Harry Dresden, Chicago’s only professional wizard, is about to have a very bad day….
Because as Winter Knight to the Queen of Air and Darkness, Harry never knows what the scheming Mab might want him to do. Usually, it’s something awful.
He doesn’t know the half of it….
Mab has just traded Harry’s skills to pay off one of her debts. And now he must help a group of supernatural villains—led by one of Harry’s most dreaded and despised enemies, Nicodemus Archleone—to break into the highest-security vault in town so that they can then access the highest-security vault in the Nevernever.
It’s a smash-and-grab job to recover the literal Holy Grail from the vaults of the greatest treasure hoard in the supernatural world—which belongs to the one and only Hades, Lord of the freaking Underworld and generally unpleasant character. Worse, Dresden suspects that there is another game afoot that no one is talking about. And he’s dead certain that Nicodemus has no intention of allowing any of his crew to survive the experience. Especially Harry.
Dresden’s always been tricky, but he’s going to have to up his backstabbing game to survive this mess—assuming his own allies don’t end up killing him before his enemies get the chance….
Trained in the fighting arts and the laws of Tristia, the Greatcoats are travelling Magisters upholding King's Law.
They are heroes.
Or at least they were, until they stood aside while the Dukes took the kingdom, and impaled their King's head on a spike.
Now Tristia is on the verge of collapse and the barbarians are sniffing at the borders. The Dukes bring chaos to the land, while the Greatcoats are scattered far and wide, reviled as traitors, their legendary coats in tatters. All they have left are the promises they made to King Paelis, to carry out one final mission.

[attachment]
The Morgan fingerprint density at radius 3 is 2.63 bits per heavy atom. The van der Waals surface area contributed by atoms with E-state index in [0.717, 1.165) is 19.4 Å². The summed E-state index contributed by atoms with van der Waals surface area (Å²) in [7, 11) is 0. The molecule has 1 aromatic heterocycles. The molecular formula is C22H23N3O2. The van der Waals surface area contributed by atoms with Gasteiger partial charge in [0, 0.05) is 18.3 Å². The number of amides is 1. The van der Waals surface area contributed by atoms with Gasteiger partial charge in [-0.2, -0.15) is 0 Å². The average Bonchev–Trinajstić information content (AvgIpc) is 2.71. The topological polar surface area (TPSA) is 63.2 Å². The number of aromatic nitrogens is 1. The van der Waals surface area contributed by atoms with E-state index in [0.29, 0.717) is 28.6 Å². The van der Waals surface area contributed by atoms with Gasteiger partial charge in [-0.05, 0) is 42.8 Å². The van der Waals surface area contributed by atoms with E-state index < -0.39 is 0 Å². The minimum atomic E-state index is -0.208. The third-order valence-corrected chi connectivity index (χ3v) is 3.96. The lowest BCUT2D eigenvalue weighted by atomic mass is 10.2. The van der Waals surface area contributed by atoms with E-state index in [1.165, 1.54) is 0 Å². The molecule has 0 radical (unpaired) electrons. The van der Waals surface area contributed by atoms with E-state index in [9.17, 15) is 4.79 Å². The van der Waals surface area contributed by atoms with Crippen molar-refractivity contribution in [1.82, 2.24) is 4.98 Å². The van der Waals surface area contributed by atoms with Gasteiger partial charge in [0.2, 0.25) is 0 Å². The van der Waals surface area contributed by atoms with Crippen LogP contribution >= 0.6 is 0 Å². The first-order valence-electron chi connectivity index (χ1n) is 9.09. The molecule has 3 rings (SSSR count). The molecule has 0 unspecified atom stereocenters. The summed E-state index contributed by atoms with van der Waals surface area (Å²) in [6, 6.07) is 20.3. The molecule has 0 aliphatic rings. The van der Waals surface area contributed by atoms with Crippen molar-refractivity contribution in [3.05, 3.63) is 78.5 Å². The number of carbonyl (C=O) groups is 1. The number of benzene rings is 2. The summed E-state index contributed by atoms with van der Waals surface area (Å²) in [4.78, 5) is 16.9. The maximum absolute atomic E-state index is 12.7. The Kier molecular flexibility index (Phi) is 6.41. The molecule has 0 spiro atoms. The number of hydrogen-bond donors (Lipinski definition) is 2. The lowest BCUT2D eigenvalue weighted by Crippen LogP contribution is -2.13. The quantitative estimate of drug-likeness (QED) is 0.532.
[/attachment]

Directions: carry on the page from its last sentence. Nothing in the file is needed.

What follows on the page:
But if they have any hope of fulfilling the King's dream, the divided Greatcoats must reunite, or they will also have to stand aside as they watch their world burn...
Something new and a little different is the debut from Sebastien de Castell.
If you like swords and duels and intrigue and betrayal and all for one and one for all you are gonna love this.
De Castell tells his story in a fluid, inviting prose. It is much more a 'classic', adventure-style fantasy mixed with the grittier, darker fantasy of Joe Abercrombie and Mark Lawrence, than the chunky epic fantasy's I normally go for , but a fun read just the same. With its 'musketeers' feel I almost imagine this would be the type of fantasy novel that Dumas might write.
De Castell has a great wit, melding sarcasm and humour, a dashing sense of style, I would hazard a guess, as dangerous skill with the sword as he has with the pen.
1. To begin with why don’t you tell us a little bit about yourself - where were you born? Raised? Schooled?
I was born, raised and schooled in Sydney, Australia. Nothing terribly exciting, or controversial. I'm the eldest of five children, raised in a loving and supportive environment, so there's not a lot of baggage associated with my upbringing. My parents saw that I was creative at an early age, and encouraged me to explore that part of myself--along with my studies, and sports.